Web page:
Part of the trouble, of course, is that when someone says that I’m not doing something well I tend to be very ready to believe them. Of course, they’re frequently right where WoW is concerned, too. I’m just getting into heroics now with Dhakeilh, and that’s an adventure all its own; as my guild’s only heroic-capable character so far and one of only a couple of 85s, I have the distinctly dubious privilege of running basically all my 80+ instances in PUGs. Some of those experiences have been good; most of them have been, well, interesting. I certainly understand the number of people I see writing in the blogosphere that they wouldn’t want to PUG heroics. Having no choice if I want to gear up, though, I’m taking a stab at it; so far I haven’t been in a group that’s managed to actually finish one, but I’m sure it’ll happen one of these days…if I’m very fortunate indeed!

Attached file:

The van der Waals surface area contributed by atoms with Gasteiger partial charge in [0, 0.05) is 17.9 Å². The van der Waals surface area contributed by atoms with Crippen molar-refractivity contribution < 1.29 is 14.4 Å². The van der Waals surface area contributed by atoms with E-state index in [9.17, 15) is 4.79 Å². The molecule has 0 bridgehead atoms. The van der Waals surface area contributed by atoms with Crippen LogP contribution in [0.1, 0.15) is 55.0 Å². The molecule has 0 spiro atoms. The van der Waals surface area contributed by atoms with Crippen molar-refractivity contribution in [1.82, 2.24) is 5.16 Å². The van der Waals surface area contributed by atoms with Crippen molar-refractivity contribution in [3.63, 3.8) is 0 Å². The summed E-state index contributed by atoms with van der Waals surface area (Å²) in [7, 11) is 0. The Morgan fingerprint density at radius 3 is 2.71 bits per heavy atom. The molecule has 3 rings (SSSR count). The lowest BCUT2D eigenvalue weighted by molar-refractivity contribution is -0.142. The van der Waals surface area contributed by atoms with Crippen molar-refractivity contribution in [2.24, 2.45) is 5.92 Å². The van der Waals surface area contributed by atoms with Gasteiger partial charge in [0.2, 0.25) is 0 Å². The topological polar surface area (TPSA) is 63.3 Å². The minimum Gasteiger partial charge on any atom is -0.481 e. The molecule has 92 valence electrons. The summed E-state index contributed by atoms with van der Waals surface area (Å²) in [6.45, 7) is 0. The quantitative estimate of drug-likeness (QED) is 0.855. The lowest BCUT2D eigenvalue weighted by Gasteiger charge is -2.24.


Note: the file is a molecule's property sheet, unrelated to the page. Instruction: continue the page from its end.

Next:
The same culture of blame is certainly pervasive in the high level instances, though. I would say that tanks seem especially prone to it, except that I know when I’m tanking myself the antics of the rest of the group sometimes drive me completely batty, much more so than when I’m just DPSing. Really, I think it’s more that people are frustrated by the non-faceroll-ability* of the content and are wanting to beat the damn thing already and get their points of whichever type. Personally, I don’t mind multiple wipes on a heroic, even on the same boss; for me (never having raided), it seems like practice for the kind of attitudes I’m told you need to bring to progression raiding. Er, that is, the ‘OK, what went wrong, what should we try’ attitude – not the ‘WTF heals lol n00b’ attitude. I do hear a lot of ‘am I the only one interrupting’ and ‘move out of the damn fire’, not always with justification; it seems it’s even easier to get tunnel vision when the content is newish and everyone is focusing hard on what they have to do themselves and what’s not working.** But as I said, I don’t really mind wipes – as long as everyone stays cheerful. No, 42g repair bills aren’t fun, but thank goodness I’m not a plate wearer!